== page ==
These adult conceptions of coping have been useful in delineating children’s coping and bringing teachers and parents along the coping journey with their children. As we learned through the Early Years Coping Project, described below, it is possible to take account of situations that are stressful for children and ask them to describe how they cope. These descriptions in turn form the basis of how we measure and teach coping skills to children, taking account of age appropriate language and circumstances. By utilizing what is known about adult coping and what we know about how children cope, it is possible to achieve the best outcomes both in family and school contexts.

The Early Years Coping Project

Since 2010, our team has focused on early childhood (i.e., ages 3–6 years). We see this as the most relevant and opportune age for the teaching of coping skills. It is the stage of life when both children, teachers, and parents are receptive to learning and sensitive to developments in the family. Parents are often readily engaged in children’s learning experiences. Indeed, we have found through our Families Coping Program that children and their participating parents learned to enjoy having a common language of coping which enabled the parents to apply the coping skills they acquired in a parenting program into the family context. Below, the phases of the Early Years CopingProject is described, along with the purposes.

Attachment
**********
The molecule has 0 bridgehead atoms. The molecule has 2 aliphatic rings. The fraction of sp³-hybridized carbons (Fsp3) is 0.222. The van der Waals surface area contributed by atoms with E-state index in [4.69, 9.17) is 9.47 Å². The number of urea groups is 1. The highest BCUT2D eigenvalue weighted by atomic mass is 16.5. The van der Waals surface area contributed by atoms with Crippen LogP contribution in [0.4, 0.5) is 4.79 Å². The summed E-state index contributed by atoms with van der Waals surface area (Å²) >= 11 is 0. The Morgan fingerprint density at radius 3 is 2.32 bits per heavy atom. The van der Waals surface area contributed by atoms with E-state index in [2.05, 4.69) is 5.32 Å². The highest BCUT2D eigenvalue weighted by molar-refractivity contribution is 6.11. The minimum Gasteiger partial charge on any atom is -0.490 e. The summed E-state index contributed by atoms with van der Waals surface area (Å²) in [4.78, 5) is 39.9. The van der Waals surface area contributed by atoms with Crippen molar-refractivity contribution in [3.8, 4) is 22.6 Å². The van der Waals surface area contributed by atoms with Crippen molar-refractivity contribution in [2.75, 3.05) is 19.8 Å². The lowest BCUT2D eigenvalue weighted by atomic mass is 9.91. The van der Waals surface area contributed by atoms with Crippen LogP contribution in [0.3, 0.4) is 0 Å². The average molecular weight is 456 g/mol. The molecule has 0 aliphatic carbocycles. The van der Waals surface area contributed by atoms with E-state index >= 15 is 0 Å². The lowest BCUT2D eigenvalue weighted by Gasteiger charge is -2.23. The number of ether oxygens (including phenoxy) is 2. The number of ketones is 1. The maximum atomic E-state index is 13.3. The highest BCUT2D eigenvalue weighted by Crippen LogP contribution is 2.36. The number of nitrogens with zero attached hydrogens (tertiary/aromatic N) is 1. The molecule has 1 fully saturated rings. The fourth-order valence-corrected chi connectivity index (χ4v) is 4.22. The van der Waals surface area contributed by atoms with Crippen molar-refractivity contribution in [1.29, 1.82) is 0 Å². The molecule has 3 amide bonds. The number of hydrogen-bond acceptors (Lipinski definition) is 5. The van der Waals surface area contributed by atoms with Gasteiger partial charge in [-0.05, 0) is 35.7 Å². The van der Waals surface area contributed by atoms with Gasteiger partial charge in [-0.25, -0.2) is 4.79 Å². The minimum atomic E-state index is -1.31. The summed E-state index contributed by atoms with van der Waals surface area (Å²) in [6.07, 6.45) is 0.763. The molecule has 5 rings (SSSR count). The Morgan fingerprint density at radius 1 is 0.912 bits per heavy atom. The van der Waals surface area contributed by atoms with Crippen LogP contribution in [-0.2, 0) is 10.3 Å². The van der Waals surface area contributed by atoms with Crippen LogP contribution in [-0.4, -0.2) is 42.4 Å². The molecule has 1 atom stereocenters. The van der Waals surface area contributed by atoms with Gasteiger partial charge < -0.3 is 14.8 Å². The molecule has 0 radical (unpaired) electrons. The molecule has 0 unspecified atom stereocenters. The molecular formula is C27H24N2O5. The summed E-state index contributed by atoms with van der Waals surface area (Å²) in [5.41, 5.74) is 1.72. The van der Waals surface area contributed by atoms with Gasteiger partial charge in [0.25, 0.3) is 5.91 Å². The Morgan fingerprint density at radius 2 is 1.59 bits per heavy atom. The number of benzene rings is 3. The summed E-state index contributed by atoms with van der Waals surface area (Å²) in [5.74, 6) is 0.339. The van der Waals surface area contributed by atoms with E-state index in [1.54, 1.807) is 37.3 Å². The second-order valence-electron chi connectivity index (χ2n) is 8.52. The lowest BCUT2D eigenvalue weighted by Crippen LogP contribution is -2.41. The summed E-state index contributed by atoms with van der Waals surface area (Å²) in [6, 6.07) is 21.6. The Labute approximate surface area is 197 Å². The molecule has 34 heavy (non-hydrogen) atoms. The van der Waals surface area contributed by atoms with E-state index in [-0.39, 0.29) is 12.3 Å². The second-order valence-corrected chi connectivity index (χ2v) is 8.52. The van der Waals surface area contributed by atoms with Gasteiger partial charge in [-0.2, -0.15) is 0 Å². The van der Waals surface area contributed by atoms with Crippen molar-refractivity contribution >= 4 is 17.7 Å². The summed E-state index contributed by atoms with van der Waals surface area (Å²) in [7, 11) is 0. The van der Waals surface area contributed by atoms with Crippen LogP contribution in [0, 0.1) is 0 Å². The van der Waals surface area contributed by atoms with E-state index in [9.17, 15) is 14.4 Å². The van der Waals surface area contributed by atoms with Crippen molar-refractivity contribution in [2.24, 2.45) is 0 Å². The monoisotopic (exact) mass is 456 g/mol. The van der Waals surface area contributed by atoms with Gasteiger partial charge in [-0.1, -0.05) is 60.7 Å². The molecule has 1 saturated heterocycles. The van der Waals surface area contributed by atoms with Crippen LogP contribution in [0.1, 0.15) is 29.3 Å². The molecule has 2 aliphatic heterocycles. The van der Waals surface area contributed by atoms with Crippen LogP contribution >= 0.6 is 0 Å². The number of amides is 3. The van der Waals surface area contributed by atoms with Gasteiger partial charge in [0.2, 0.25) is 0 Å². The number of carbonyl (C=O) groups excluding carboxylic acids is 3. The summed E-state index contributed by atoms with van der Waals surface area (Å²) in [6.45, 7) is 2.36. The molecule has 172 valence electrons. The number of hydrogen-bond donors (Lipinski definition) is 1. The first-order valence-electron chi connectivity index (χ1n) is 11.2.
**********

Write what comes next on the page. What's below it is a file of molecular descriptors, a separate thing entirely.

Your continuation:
Overview of the Early Years Coping Project

The multiphase Early Years CopingProject commenced in 2011 when we first identified the concepts and constructs relating to young children’s coping and developed visual tools that enable children to engage in conversations and interventions relating to age-appropriate concerns and coping in the early years. This was followed by the development of a parenting program that incorporated coping skills development for both parents and children, and more recently we developed a COPE-Resilience program that has been integrated into classroom practice. The ongoing project has involved 9 phases to date: